I spent fourth of July alone at home, while both my sons were out and about with friends. I could see the fireworks from my balcony so I was perfectly content. However, I thought about our country and the reasons I became an attorney, and decided to share some of those thoughts with you. I grew up in an America of de-segregation, affirmative action, unionization, and feminism. These ideas were spoken about positively in the media, by teachers and mentors, judges, President’s, and even strangers on mass transit. This was the America I believed in, where justice meant making all people equal under the law. I always rooted for the underdog, and the underdog was  rooted for by most people I knew. In other words, the balance of power was not weighted in favor of money and status, and all people were created equal.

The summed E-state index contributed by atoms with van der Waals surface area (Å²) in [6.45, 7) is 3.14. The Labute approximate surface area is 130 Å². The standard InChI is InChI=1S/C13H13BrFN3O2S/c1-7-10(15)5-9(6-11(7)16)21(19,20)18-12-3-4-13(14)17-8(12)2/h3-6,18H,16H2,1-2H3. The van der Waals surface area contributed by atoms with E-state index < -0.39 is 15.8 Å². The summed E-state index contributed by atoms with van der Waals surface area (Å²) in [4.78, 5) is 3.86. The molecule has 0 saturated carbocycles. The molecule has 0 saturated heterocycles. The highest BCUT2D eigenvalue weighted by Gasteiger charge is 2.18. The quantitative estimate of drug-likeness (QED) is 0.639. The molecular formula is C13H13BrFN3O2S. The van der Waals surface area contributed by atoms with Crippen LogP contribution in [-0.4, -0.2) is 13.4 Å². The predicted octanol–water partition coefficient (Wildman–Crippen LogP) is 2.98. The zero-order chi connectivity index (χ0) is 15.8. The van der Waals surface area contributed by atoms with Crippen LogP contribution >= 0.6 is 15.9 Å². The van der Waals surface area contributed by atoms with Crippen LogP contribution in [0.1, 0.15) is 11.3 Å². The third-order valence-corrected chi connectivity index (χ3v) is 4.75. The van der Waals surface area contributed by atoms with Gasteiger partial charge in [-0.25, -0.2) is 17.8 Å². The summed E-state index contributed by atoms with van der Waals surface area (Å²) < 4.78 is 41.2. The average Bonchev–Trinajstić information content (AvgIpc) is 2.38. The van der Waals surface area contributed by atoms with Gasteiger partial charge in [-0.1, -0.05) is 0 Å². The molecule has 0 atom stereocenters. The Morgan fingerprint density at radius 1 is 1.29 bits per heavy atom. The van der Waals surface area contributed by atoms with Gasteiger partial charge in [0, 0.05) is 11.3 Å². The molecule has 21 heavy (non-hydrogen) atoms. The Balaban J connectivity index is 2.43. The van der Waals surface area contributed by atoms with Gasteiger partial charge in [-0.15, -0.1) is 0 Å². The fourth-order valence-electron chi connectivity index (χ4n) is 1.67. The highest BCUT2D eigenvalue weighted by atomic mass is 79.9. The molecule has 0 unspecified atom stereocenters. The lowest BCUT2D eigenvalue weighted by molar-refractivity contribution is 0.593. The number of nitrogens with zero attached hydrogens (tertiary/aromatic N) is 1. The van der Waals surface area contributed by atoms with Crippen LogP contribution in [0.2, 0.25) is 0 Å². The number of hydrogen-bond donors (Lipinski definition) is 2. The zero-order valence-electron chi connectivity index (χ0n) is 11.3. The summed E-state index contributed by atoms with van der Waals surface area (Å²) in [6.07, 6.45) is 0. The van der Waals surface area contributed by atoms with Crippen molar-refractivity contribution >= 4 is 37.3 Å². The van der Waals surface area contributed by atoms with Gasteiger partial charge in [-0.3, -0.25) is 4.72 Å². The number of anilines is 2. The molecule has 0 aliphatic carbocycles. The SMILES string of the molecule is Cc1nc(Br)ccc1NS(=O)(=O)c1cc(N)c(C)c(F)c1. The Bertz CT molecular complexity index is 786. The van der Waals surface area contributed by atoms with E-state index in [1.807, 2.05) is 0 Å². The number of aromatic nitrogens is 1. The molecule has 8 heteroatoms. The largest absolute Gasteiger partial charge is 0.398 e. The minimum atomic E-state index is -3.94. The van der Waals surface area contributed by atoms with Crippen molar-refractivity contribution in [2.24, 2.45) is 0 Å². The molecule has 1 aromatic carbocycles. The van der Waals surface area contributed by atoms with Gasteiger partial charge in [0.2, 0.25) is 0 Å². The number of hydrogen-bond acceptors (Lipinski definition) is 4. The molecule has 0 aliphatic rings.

Then came the era of uniform sentencing, the war on drugs, de-unionization, right to work laws, lobbyists, and corporate money in national, state, and even school board elections. In my view, this created more power imbalances. Therefore when I was thinking about who I wanted to serve as an attorney, I decided that I wanted to serve individuals, not corporations. The individuals I am looking for are the ones who needed advice or help to even up certain imbalances in their life. Primarily, I redress the imbalance of power between corporations and their employees. These people are the ones who are injured at work and their benefits are being denied. However, there are others, who can’t afford to pay for the most common legal service in the state: people who are getting divorced. In the case of family law, I believe that people getting divorced, or seeking custody of their children should not have to represent themselves against someone who has an attorney representing them. That is the imbalance of power I redress for those clients.

So once again I am rooting for the underdog, but as an attorney, I am able to help people in need redress the imbalance of power in their life to the extent the law allows.

Happy Fourth of July 2015 to all.